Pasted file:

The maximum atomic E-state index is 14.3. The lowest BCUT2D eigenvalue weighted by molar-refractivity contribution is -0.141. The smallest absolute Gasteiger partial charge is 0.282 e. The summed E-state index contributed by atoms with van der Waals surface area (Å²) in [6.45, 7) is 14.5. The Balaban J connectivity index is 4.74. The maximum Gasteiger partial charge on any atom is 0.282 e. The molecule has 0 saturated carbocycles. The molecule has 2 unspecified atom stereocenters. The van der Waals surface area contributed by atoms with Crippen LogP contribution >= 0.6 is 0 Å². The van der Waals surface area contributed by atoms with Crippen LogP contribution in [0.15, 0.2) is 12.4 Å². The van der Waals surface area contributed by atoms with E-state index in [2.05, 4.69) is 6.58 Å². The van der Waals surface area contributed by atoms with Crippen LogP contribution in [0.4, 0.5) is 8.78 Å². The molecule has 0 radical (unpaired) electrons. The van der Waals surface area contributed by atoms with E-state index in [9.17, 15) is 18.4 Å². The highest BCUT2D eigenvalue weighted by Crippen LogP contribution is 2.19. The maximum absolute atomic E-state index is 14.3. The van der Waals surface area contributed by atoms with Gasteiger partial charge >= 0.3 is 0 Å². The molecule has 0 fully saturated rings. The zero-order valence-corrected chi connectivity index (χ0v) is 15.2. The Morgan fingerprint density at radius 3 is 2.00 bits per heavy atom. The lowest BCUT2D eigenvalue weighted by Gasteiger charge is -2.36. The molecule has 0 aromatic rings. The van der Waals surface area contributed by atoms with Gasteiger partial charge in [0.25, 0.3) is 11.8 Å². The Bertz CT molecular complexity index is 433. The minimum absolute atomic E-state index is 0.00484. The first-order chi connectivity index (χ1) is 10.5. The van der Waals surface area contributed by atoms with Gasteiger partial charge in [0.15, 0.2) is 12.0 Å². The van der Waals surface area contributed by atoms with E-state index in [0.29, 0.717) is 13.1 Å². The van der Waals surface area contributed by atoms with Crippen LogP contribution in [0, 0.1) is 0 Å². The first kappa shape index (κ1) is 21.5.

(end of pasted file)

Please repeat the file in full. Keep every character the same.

The maximum atomic E-state index is 14.3. The lowest BCUT2D eigenvalue weighted by molar-refractivity contribution is -0.141. The smallest absolute Gasteiger partial charge is 0.282 e. The summed E-state index contributed by atoms with van der Waals surface area (Å²) in [6.45, 7) is 14.5. The Balaban J connectivity index is 4.74. The maximum Gasteiger partial charge on any atom is 0.282 e. The molecule has 0 saturated carbocycles. The molecule has 2 unspecified atom stereocenters. The van der Waals surface area contributed by atoms with Crippen LogP contribution >= 0.6 is 0 Å². The van der Waals surface area contributed by atoms with Crippen LogP contribution in [0.15, 0.2) is 12.4 Å². The van der Waals surface area contributed by atoms with E-state index in [2.05, 4.69) is 6.58 Å². The van der Waals surface area contributed by atoms with Crippen LogP contribution in [0.4, 0.5) is 8.78 Å². The molecule has 0 radical (unpaired) electrons. The van der Waals surface area contributed by atoms with E-state index in [9.17, 15) is 18.4 Å². The highest BCUT2D eigenvalue weighted by Crippen LogP contribution is 2.19. The maximum absolute atomic E-state index is 14.3. The van der Waals surface area contributed by atoms with Gasteiger partial charge >= 0.3 is 0 Å². The molecule has 0 fully saturated rings. The zero-order valence-corrected chi connectivity index (χ0v) is 15.2. The Morgan fingerprint density at radius 3 is 2.00 bits per heavy atom. The lowest BCUT2D eigenvalue weighted by Gasteiger charge is -2.36. The molecule has 0 aromatic rings. The van der Waals surface area contributed by atoms with Gasteiger partial charge in [0.25, 0.3) is 11.8 Å². The Bertz CT molecular complexity index is 433. The minimum absolute atomic E-state index is 0.00484. The first-order chi connectivity index (χ1) is 10.5. The van der Waals surface area contributed by atoms with Gasteiger partial charge in [0.15, 0.2) is 12.0 Å². The van der Waals surface area contributed by atoms with E-state index in [0.29, 0.717) is 13.1 Å². The van der Waals surface area contributed by atoms with Crippen LogP contribution in [0, 0.1) is 0 Å². The first kappa shape index (κ1) is 21.5.